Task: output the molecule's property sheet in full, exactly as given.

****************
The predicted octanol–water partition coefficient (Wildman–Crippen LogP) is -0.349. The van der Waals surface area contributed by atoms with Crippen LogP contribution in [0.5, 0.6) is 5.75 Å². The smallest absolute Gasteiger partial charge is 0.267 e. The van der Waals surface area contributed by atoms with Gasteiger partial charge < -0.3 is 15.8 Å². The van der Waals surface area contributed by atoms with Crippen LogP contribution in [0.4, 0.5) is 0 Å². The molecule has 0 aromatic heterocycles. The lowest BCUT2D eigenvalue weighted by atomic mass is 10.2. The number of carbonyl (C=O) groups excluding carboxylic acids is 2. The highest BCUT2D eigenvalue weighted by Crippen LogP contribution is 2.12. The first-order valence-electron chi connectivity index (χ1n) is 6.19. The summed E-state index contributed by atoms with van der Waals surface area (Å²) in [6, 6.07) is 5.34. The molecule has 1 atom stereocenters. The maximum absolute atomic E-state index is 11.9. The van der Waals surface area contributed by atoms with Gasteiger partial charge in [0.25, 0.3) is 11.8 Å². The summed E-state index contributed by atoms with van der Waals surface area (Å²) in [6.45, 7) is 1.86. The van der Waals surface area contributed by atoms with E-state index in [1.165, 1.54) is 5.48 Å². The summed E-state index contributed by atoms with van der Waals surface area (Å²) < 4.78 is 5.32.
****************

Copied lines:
The predicted octanol–water partition coefficient (Wildman–Crippen LogP) is -0.349. The van der Waals surface area contributed by atoms with Crippen LogP contribution in [0.5, 0.6) is 5.75 Å². The smallest absolute Gasteiger partial charge is 0.267 e. The van der Waals surface area contributed by atoms with Gasteiger partial charge < -0.3 is 15.8 Å². The van der Waals surface area contributed by atoms with Crippen LogP contribution in [0.4, 0.5) is 0 Å². The molecule has 0 aromatic heterocycles. The lowest BCUT2D eigenvalue weighted by atomic mass is 10.2. The number of carbonyl (C=O) groups excluding carboxylic acids is 2. The highest BCUT2D eigenvalue weighted by Crippen LogP contribution is 2.12. The first-order valence-electron chi connectivity index (χ1n) is 6.19. The summed E-state index contributed by atoms with van der Waals surface area (Å²) in [6, 6.07) is 5.34. The molecule has 1 atom stereocenters. The maximum absolute atomic E-state index is 11.9. The van der Waals surface area contributed by atoms with Gasteiger partial charge in [0.25, 0.3) is 11.8 Å². The summed E-state index contributed by atoms with van der Waals surface area (Å²) in [6.45, 7) is 1.86. The van der Waals surface area contributed by atoms with E-state index in [1.165, 1.54) is 5.48 Å². The summed E-state index contributed by atoms with van der Waals surface area (Å²) < 4.78 is 5.32.